“So, I tested negative — I don’t have the virus,” Cuomo, who was diagnosed about a month ago, said on his show. “Good for me. I also tested to show that I have both antibodies.”
But Cuomo questioned if the development is a reason to celebrate considering the World Health Organization recently cautioned that the presence of coronavirus antibodies does not prove immunity against the disease.
“Here’s the new thing, do I really have great news. What does it mean that I have antibodies? Am I really immune? Do they know?” Cuomo openly pondered before consulting on-air with CNN’s chief medical correspondent, Dr. Sanjay Gupta.
“There’s a lot of confusion about what it does and doesn’t mean,” Cuomo said.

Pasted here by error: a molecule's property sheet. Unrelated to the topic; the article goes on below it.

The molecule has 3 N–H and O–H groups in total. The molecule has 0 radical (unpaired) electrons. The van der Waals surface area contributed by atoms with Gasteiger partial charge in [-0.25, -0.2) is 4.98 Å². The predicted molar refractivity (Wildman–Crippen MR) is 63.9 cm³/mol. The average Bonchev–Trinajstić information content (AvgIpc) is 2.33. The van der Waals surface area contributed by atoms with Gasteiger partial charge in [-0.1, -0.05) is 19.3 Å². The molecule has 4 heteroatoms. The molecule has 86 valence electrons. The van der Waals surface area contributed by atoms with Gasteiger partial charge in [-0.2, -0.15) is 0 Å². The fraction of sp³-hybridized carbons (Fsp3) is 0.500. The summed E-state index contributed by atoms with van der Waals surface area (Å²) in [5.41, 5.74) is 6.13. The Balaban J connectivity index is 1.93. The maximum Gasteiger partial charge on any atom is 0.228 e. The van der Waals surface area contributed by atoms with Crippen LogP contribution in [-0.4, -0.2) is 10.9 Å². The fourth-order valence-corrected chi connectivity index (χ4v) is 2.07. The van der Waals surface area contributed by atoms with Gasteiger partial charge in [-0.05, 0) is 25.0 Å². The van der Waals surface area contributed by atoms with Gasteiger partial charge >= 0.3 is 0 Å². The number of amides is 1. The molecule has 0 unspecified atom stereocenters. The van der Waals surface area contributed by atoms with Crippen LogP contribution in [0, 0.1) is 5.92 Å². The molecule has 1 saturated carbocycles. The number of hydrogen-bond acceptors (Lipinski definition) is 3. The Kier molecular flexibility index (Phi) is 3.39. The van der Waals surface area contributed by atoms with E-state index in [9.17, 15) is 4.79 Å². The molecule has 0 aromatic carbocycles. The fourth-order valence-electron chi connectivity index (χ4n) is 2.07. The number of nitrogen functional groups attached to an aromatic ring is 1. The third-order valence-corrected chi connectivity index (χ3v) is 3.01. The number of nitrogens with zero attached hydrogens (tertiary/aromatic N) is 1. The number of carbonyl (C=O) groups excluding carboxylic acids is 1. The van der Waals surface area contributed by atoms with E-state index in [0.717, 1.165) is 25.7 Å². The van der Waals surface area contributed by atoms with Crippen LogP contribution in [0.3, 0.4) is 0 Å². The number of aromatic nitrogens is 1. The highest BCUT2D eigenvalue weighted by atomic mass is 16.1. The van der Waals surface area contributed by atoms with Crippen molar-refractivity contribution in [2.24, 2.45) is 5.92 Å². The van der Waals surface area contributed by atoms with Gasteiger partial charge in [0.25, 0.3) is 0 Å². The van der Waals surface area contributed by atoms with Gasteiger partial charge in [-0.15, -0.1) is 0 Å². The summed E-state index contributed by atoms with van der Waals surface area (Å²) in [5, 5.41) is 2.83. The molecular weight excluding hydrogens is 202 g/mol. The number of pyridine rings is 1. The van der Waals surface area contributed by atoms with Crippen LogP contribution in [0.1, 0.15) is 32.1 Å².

Gupta told Cuomo that “presumably you’re going to have some protection against this.”
“The thing is, that we need to prove it out,” continued Gupta. “We need to take some time to actually show that these antibodies are actually going to protect you.”
The WHO’s Saturday warning runs counter to what many survivors thought could be their ticket to freedom from COVID-19 lockdowns.
“Some governments have suggested that the detection of antibodies … could serve as the basis for an ‘immunity passport’ or ‘risk-free certificate,’” the WHO said.
“There is currently no evidence that people who have recovered from COVID-19 and have antibodies are protected from a second infection.”
Despite the uncertainty over antibody effectiveness, Cuomo vowed to donate his blood plasma, which can be used to treat coronavirus patients.
“If they want the blood, I’m gonna give it to them because that is the best thing I’ve heard of so far in terms of what I can do to help as someone who was sick,” Cuomo said.